This quote also means no one else’s playing small helps you. You want everyone to play big so you can play even bigger. A high bar gives you a greater challenge to grow into—and that is a privilege.
One prominent example of one person playing “big” leading to others playing big is the 4 minute mile story. On May 4, 1954, Roger Bannister managed to run a mile in under 4 minutes—a performance barrier that for decades was thought to be impossible. In the following year, several other runners followed suit. After decades of tension between the running world and the perceived impossibility of the 4 minute mile, Bannister led a generation of runners across the boundary. He raised the bar of an entire field by applying himself to the task, by competing with himself to achieve what no one else had done.
In their book The Power of Impossible Thinking, two Wharton professors, Yoram Wind and Collin Cook write of Bannister’s achievement:
“Was there a sudden growth spurt in human evolution? Was there a genetic engineering experiment that created a new race of super runners? No. What changed was the mental model. The runners of the past had been held back by a mindset that said they could not surpass the four-minute mile. When that limit was broken, the others saw that they could do something they had previously thought impossible.”
So: one way to come to terms with competitiveness is to realize that your excellence can catalyze the collective ascent of others, not only elevating your own performance but inspiring improvement in those around you. By extension, the excellence of others raises your aim to heights you did not previously think were within reach. Or, said another way: one person playing big helps everyone play bigger. How you play is reciprocal. If everything on one side of a rivalry will eventually be found on the other, what do you want the other side to show you is possible? What can you show them is possible? How can we compete constructively?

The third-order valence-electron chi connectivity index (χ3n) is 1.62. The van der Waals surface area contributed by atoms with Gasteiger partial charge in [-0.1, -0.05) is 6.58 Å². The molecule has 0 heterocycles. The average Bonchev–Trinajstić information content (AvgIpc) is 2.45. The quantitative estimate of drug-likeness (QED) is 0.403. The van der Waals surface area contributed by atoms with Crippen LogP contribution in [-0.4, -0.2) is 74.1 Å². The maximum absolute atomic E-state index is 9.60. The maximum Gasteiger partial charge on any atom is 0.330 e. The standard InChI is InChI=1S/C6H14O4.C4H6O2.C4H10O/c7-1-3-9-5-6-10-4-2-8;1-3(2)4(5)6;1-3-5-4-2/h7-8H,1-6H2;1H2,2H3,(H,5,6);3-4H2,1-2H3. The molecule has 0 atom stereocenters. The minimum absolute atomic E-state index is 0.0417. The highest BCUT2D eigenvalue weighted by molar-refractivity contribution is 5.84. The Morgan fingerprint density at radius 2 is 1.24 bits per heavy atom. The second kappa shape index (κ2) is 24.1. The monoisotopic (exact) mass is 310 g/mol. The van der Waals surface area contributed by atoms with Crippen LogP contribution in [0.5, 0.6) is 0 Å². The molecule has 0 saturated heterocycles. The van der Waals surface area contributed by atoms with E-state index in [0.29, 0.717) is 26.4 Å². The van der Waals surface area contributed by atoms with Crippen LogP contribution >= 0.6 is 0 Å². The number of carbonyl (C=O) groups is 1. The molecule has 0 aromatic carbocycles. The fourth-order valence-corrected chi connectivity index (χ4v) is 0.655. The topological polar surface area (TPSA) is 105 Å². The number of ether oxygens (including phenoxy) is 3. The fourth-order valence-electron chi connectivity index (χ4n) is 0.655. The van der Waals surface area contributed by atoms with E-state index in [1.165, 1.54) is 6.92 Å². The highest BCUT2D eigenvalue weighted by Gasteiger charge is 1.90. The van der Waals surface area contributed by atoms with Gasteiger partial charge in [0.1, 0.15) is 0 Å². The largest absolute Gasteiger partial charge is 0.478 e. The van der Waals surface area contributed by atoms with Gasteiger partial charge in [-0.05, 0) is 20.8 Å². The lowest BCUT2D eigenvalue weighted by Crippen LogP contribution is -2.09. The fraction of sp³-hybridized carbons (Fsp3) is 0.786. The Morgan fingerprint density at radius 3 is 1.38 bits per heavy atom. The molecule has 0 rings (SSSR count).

Another take on competitiveness that struck me was Kobe Bryant’s answer to an interview question, asking him to describe a moment in his career where he felt like he had “arrived at greatness” (I’ll summarize it below, but feel free to watch his delivery here at the 3:05 time stamp if you’re interested):
Kobe said that the moment he felt that he “arrived at greatness” tied back to a seemingly insignificant, casual game of scrimmage between him and a suite of other NBA legends at the time. He passed the ball to his teammate who missed the shot, leading to the other team winning the game with a lay up. Kobe started flipping tables, yelling at his friend, causing a scene over their loss. His friend said, “Dude, chill, it’s just a game.” Kobe returned the locker room, fuming.
Still thinking about this game days later, unable to let the loss go, he realized: hey, maybe this isn’t just a game for me… maybe I am built a little different. What he was describing as “arriving at greatness” was his moment of confronting his shadow—the moment he realized his intense competitiveness was baked into who he was. He could reject his competitiveness, becoming a blind victim to it, or he could leverage it to help everyone play bigger. And we all know which path he chose.
This had me reflecting on my relationship with my own competitiveness. A specific moment that came to mind when I heard this story. I was in high school and my Dad had just come home from speaking with my Chemistry teacher at parent and teacher interviews. He told me that she asked him where my drive to perform in school came from. To my dismay at the time, he told my teacher that it came from my competitiveness—that “I always wanted to be the best at whatever I did.” I remember being taken aback by the observation, and in complete denial of it. I was furious with him. I remember thinking: He thinks I only do well because I am competitive? That’s ridiculous! Everything I do comes from me and is for me! Of course, I didn’t realize that both could be true simultaneously. You can be competitive and intrinsically motivated. Your competitiveness can fuel your intrinsic motivation by internalizing what excellence looks like in others.